Half of the Fortis Building at 139 Water St. is empty, and roughly one-third of Fortis Place on Springdale Street is available for leasing. At Atlantic Place, nearly a quarter — 80,000 square feet — of the massive building is vacant.
It should be a big concern. We've gone through five years of an exodus. Very biblical. - Charlie Oliver
"It should be a big concern," said Charlie Oliver, owner of property management firm Martek Morgan-Finch, with 37 years of experience in the downtown real estate market.
"We've gone through five years of an exodus. Very biblical."
But like O'Leary, Oliver also sees a silver lining. He says Halifax endured the same type of downturn a decade ago, and responded by encouraging the development of apartments and condominiums.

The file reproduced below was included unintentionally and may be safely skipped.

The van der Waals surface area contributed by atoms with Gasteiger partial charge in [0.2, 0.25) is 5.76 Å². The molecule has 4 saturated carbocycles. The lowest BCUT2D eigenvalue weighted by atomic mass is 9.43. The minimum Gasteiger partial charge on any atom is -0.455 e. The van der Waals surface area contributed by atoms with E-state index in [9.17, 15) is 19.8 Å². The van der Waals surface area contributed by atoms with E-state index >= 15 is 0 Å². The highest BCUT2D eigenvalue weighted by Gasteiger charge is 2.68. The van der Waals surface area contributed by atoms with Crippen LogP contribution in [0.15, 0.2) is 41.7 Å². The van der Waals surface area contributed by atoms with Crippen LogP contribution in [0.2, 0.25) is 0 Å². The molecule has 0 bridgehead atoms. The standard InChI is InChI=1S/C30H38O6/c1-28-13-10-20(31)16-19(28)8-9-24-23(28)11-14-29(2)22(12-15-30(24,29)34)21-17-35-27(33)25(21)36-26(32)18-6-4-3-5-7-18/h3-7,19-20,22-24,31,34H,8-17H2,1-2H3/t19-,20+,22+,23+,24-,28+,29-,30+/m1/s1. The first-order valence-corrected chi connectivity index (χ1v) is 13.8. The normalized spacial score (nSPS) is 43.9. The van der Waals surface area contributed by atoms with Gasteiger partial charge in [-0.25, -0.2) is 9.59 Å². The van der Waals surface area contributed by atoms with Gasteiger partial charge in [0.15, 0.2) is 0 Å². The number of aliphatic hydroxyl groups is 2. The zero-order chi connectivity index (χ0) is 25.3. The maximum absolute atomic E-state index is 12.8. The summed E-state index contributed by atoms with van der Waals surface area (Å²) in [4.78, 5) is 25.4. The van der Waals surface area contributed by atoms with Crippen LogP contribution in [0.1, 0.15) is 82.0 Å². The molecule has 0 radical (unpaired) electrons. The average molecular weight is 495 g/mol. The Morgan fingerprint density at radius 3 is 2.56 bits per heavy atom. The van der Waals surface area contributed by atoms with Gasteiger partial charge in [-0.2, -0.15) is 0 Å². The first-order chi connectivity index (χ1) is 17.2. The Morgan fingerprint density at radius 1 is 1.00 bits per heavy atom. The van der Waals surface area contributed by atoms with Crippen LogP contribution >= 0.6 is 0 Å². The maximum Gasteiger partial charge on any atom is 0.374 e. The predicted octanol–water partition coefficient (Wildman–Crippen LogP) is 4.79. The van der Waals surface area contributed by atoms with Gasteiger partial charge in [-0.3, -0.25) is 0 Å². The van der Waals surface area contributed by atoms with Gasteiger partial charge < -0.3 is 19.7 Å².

He says St. John's should follow that model, and entice families into the downtown.
"[We need to] change the availability of real estate, and how it is used," said Oliver, who is hoping to lead that transformation.
He is involved with an 88-unit apartment complex, called Star of the Sea, that was announced this month, joining with another complex called MIX that is offering 71 apartments.
"It's the start of the regentrification, the rebuilding of downtown," says Oliver.
Meanwhile, Jonathan Galgay says the city should go further and consider tax breaks for downtown businesses, and carefully consider every development permit that adds to the the urban sprawl phenomenon.
"We see brand new office towers in the city's downtown which are empty, and that's really concerning," says Galgay.